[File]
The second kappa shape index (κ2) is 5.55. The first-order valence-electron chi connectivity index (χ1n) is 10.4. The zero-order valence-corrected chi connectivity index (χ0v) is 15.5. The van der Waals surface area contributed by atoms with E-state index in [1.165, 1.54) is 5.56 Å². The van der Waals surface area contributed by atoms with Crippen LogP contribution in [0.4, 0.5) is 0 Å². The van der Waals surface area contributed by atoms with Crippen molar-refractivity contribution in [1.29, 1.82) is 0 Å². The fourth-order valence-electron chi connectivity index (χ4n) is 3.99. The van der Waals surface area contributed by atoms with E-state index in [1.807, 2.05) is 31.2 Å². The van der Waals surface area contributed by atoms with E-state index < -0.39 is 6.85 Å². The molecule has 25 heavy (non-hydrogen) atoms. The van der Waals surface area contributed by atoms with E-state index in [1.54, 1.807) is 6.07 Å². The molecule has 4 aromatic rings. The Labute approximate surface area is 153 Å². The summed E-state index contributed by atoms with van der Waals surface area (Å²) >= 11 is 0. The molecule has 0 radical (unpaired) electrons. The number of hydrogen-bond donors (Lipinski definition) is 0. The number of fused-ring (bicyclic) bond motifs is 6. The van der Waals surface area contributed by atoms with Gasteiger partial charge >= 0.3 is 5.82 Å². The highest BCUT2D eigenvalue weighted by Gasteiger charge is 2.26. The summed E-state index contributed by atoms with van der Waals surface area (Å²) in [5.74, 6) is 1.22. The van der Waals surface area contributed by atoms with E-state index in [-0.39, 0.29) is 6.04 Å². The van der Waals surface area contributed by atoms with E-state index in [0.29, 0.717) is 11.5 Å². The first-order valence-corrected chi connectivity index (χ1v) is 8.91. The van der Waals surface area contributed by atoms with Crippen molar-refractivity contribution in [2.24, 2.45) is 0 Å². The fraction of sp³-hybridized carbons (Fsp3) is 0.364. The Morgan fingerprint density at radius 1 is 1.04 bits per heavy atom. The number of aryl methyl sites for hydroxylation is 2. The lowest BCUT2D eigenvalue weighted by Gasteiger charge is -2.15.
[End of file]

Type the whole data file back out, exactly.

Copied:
The second kappa shape index (κ2) is 5.55. The first-order valence-electron chi connectivity index (χ1n) is 10.4. The zero-order valence-corrected chi connectivity index (χ0v) is 15.5. The van der Waals surface area contributed by atoms with E-state index in [1.165, 1.54) is 5.56 Å². The van der Waals surface area contributed by atoms with Crippen LogP contribution in [0.4, 0.5) is 0 Å². The van der Waals surface area contributed by atoms with Crippen molar-refractivity contribution in [1.29, 1.82) is 0 Å². The fourth-order valence-electron chi connectivity index (χ4n) is 3.99. The van der Waals surface area contributed by atoms with E-state index in [1.807, 2.05) is 31.2 Å². The van der Waals surface area contributed by atoms with E-state index < -0.39 is 6.85 Å². The molecule has 25 heavy (non-hydrogen) atoms. The van der Waals surface area contributed by atoms with E-state index in [1.54, 1.807) is 6.07 Å². The molecule has 4 aromatic rings. The Labute approximate surface area is 153 Å². The summed E-state index contributed by atoms with van der Waals surface area (Å²) >= 11 is 0. The molecule has 0 radical (unpaired) electrons. The number of hydrogen-bond donors (Lipinski definition) is 0. The number of fused-ring (bicyclic) bond motifs is 6. The van der Waals surface area contributed by atoms with Gasteiger partial charge >= 0.3 is 5.82 Å². The highest BCUT2D eigenvalue weighted by Gasteiger charge is 2.26. The summed E-state index contributed by atoms with van der Waals surface area (Å²) in [5.74, 6) is 1.22. The van der Waals surface area contributed by atoms with E-state index in [-0.39, 0.29) is 6.04 Å². The van der Waals surface area contributed by atoms with E-state index in [0.29, 0.717) is 11.5 Å². The first-order valence-corrected chi connectivity index (χ1v) is 8.91. The van der Waals surface area contributed by atoms with Crippen molar-refractivity contribution in [2.24, 2.45) is 0 Å². The fraction of sp³-hybridized carbons (Fsp3) is 0.364. The Morgan fingerprint density at radius 1 is 1.04 bits per heavy atom. The number of aryl methyl sites for hydroxylation is 2. The lowest BCUT2D eigenvalue weighted by Gasteiger charge is -2.15.